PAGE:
Boy racers urged by judge to get message

EXPENSIVE: Aaron Mintrom has to pay $400 to get his impounded car back , plus other fines after being caught doing two burnouts at Waimea West.
EXPENSIVE: Aaron Mintrom has to pay $400 to get his impounded car back , plus other fines after being caught doing two burnouts at Waimea West.

Boy racers caught in a Nelson police operation designed to crack down on their anti-social and dangerous driving have learnt burnouts can be a costly exercise.

Several boy racers charged as part of Operation West, a new covert police operation, appeared in Nelson District Court yesterday.

Police have seized at least 12 cars so far and have said they are not going to tolerate the antics of boy racers.

Glenn James Taylor, 20, was caught doing a burnout on April 27 in Waimea West.

Judge Richard Russell said Taylor had been caught driving with sustained loss of traction three or four times since 2009 and the court had had enough of his behaviour.

Judge Russell said the court needed to put a bracelet around Taylor's ankle and keep him at home at night and at weekends.

Taylor was remanded on bail for sentencing on July 3 and was ordered not to drive.

Police prosecutor Sergeant Graeme Eden said there were spectators and about 20 cars parked with their lights off at Waimea West, and were a hazard to the public, when Taylor performed his burnout.

Aaron Kevin Mintrom was also caught doing two burnouts at Waimea West on the same night as Taylor.

Mr Eden said Mintrom did a burnout at a Waimea West intersection for 15 to 20 seconds, and smoke and noise from the burnout was visible about 500 metres away.

After the first burnout Mintrom parked. He was seen doing another burnout some time later.

His lawyer, Alan Heward, said Mintrom was embarrassed and remorseful and it was the first time he had done a burnout. He had performed the second burnout because of peer pressure.

A photo of his car had been on the front page of the Nelson Mail in an Operation West story and Mintrom had been getting a lot of comments and was embarrassed.

His driving that night had been out of character, Mr Heward said.

Judge Russell told Mintrom to learn from appearing in court and that it was going to be a "costly experience".

Mintrom would have to pay $400 to get his impounded car back, and was fined $400 on each charge of driving with sustained loss of traction.

This meant he faced a $1200 bill plus court costs. Mintrom was also disqualified from driving for nine months.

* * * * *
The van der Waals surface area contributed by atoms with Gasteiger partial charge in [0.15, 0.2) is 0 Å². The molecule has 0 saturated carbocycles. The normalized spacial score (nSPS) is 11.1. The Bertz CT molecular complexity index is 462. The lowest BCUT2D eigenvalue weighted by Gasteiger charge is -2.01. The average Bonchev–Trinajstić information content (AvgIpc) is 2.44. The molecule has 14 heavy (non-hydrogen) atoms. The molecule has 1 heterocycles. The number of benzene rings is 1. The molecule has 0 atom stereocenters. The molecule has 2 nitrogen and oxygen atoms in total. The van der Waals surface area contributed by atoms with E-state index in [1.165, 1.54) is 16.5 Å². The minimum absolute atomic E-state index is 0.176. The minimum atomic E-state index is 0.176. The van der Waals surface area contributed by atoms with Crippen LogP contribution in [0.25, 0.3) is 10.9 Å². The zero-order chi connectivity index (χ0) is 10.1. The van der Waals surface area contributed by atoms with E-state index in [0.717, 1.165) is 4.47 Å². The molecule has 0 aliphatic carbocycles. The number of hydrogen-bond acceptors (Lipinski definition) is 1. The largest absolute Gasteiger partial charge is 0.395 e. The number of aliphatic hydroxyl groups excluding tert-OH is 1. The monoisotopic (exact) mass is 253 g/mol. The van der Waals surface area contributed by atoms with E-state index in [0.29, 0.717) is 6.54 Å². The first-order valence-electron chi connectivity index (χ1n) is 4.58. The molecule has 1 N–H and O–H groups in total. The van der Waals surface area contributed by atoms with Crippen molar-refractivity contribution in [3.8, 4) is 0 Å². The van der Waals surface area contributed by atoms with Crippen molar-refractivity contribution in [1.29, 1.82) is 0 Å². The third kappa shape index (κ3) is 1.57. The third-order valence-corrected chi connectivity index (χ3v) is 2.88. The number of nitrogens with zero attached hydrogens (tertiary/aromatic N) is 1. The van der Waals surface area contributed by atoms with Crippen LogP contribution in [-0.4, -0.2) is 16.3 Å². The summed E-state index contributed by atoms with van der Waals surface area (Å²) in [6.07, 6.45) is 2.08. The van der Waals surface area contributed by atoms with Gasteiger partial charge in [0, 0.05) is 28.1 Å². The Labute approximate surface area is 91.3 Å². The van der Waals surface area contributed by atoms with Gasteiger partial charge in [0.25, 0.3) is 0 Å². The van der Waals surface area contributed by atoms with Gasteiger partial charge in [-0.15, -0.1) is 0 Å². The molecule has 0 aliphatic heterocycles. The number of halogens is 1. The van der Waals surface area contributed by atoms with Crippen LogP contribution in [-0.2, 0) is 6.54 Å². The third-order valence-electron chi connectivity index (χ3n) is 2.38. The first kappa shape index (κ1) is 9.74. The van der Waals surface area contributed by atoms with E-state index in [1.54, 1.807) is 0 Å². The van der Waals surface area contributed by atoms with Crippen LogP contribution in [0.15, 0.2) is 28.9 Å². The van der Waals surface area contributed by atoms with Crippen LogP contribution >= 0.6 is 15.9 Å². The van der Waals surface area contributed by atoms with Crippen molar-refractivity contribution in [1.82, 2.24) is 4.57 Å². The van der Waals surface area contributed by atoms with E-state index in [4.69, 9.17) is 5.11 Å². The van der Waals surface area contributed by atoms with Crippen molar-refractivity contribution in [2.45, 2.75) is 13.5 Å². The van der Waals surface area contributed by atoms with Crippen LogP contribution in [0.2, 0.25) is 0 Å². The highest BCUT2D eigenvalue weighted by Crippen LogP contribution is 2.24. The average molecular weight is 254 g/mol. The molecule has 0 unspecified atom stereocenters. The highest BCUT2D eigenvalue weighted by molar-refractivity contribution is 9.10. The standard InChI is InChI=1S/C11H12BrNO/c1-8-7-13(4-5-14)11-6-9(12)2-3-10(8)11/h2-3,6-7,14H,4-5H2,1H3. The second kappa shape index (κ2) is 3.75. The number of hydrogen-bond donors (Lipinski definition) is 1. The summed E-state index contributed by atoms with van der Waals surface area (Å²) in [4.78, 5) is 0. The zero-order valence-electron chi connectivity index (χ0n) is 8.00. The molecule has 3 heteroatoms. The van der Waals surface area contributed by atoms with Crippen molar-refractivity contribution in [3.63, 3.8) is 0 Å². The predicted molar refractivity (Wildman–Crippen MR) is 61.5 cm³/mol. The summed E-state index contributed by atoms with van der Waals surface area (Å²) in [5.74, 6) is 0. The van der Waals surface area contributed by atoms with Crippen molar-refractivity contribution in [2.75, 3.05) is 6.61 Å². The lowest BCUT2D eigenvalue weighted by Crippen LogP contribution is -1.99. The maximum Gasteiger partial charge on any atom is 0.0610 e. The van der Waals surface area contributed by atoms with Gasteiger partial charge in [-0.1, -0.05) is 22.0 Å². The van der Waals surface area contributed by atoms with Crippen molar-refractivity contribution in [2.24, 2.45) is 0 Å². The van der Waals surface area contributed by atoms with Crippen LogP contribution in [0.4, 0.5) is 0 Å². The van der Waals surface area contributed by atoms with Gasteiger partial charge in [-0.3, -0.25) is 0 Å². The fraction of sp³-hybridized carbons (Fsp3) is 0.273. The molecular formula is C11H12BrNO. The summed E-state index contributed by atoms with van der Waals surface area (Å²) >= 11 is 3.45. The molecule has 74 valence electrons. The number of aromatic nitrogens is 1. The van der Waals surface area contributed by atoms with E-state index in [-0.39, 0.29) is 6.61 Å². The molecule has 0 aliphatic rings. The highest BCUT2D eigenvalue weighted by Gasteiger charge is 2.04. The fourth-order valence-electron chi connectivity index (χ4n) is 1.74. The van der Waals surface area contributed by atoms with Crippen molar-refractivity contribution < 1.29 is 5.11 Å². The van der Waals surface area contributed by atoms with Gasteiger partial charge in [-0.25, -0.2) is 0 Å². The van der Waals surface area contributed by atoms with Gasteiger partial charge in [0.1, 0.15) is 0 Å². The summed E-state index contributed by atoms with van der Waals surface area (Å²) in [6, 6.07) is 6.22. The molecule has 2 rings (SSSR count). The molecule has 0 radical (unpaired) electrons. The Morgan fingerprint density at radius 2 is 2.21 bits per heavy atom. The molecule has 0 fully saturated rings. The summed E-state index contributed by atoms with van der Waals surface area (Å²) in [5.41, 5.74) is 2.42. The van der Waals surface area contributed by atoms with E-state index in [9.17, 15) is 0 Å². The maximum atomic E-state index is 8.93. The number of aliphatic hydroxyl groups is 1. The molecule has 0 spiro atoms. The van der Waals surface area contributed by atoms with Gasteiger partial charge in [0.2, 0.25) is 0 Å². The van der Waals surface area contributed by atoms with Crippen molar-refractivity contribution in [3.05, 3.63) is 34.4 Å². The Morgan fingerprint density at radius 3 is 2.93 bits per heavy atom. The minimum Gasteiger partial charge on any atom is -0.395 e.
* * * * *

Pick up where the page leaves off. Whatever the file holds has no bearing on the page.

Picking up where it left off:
Judge Russell said Mintrom had better drive a lot more responsibly when he got his car back.

Regan Samuel Woodford, 20, a technician, of Richmond, was yesterday fined $450 and disqualified from driving for six months after he was caught doing a burnout on State Highway 60 on the same night as Mintrom and Taylor.

Police have said Operation West was causing unease amongst boy racers.

Shay Riki Fisher, 19, of Richmond, admitted obstructing police after he went through a police patrol car to find a list of cars to be impounded as a result of the operation.

Mr Eden said Fisher was seen doing a donut outside Hope School in Paton Rd at 4.30pm on April 30.

Children and parents at the school has seen him execute the donut.

Fisher was followed up Aniseed Valley and when a member of the public got out of his car in an attempt to speak to him, Fisher reversed out, causing another driver to take evasive action.

Fisher drove back to Hope and was seen failing to stop at a stop sign.

Mr Eden said on May 5 Fisher was stopped by police driving in Stoke.

Fisher opened the front door of a police car and looked in the front and the back for the list of vehicles, despite being told by police to stop.

Fisher said he panicked and did not know what he was doing when he looked for the list.

Fisher did not give an explanation for his driving in Hope to police, but said it wasn't a burnout, he just got a little sideways movement, and he "don't know why, I just did".

Judge Russell confiscated Fisher's car and sentenced him to 80 hours of community work and disqualified him from driving for eight months.

He said Fisher had a previous conviction for driving with sustained loss of traction in September and thought he would have learnt his lesson.

"The message needs to go out to you and others, particularly those with previous convictions."

The Nelson Mail